1996: Sid Fernandez

Did you even remember Sid Fernandez was a Phillie? From 1994 through 1999, Schilling started five of six opening days for the Phils. When he started ’96 on the DL, in stepped Fernandez for the opening day honor. “El Sid” had some really good seasons with the vaunted Mets staff of the '80s, making a couple of All-Star games and helping them win a World Series.

Almost a decade later, he signed with the Phillies for the second half of the ’95 season and did well, posting a 3.34 ERA and going 6-1. He wasn’t as effective in ’96, which basically ended his career (he pitched one game for Houston the next season).

1990: Bruce Ruffin

Remembered more for his Chris Berman-given nickname, Bruce “Two Minutes For” Ruffin’s career started with a bang. He went 9-4 with a 2.46 ERA for the Phillies in 1986. But it kind of went downhill from there. Over the next five years with the club, he never finished above .500 and had only one year with an ERA below 4.00. But he got the opening day start in 1990 because someone had to. Partly because…

1989: Floyd Youmans

Maybe the original “new guy” that got the nod for the Phillies, Floyd Youmans had a promising start to his career in Montreal. He started the opener in ’87 at the age of 23, but injuries and a suspension derailed his time there. Before the 1989 season, the Phillies got him in a trade for Kevin Gross. Youmans started only 10 games for the Phillies in what was his final MLB season.

1987-1988: Shane Rawley

Rawley actually had a few good years with the Phils. He made the All-Star team in 1986 and won 17 games with a 3.54 ERA. In ’85, he won 13 with a 3.31. So when it came time to replace Carlton for Opening Day, the torch was passed to Rawley.

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What an opening weekend this would have been for Phillies

What an opening weekend this would have been for Phillies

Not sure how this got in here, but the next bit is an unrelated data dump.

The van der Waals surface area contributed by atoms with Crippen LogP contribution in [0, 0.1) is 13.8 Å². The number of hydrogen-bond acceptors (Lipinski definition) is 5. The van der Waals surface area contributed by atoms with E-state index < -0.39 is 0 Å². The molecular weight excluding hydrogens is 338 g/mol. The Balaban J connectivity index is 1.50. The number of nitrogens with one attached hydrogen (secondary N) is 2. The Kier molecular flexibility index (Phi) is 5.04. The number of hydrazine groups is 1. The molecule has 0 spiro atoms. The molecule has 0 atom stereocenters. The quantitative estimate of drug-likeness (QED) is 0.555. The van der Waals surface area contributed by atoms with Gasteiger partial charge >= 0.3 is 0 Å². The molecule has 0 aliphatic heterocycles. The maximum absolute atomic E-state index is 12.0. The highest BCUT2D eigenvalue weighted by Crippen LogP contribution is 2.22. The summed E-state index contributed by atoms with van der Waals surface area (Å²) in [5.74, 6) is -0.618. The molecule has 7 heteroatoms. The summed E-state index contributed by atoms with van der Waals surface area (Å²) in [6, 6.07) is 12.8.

"It breaks your heart. It is designed to break your heart. The game begins in spring, when everything else begins again, and it blossoms in the summer, filling the afternoons and evenings, and then as soon as the chill rains come, it stops and leaves you to face the fall alone." — A. Bartlett Giamatti

Of all the quotes about baseball I have read, the beginning of Bart Giamatti's essay "The Green Fields of the Mind" is the one that paints a picture (in oil, of course) of my connection to and love of baseball.

In three sentences we are taken from the renewal of spring to lazy summer afternoons and evenings at the ballpark and finally, to the ache of autumn as the game leaves us for the year.

This year, with fairly little warning, the heartbreak came early. Spring fever actually came with a ... real fever.

We had opening weekend on tap. The Phillies visiting the Miami Marlins. We would take the wraps off a revamped Phillies roster and get a feel for our new set of wheels this season.
What do we have? A team to be truly excited about? Not enough horses? Can Bryce Harper pick up where he left off? Will Jake Arrieta and Rhys Hoskins bounce back?

My watch signals game time.

My phone reminds me, too.

Do the watch and the phone know what they're doing to me?

If you've been a baseball fan since you were a kid, on opening weekend there is a sense of "school's out!" even though you've got two months left. What it is, really, is the promise of summer, laid out in 360 feet of basepath and three acres of the lushest Kentucky Bluegrass you've ever smelled.

As with this opening weekend, the weather is unpredictably tantalizing. Thursday gorgeous, Friday the same, Saturday wet, Sunday back in the drink.

All of that would have been OK. The Marlins play in a dome. The games would be played regardless of weather.

Would have been a good weekend to stay inside.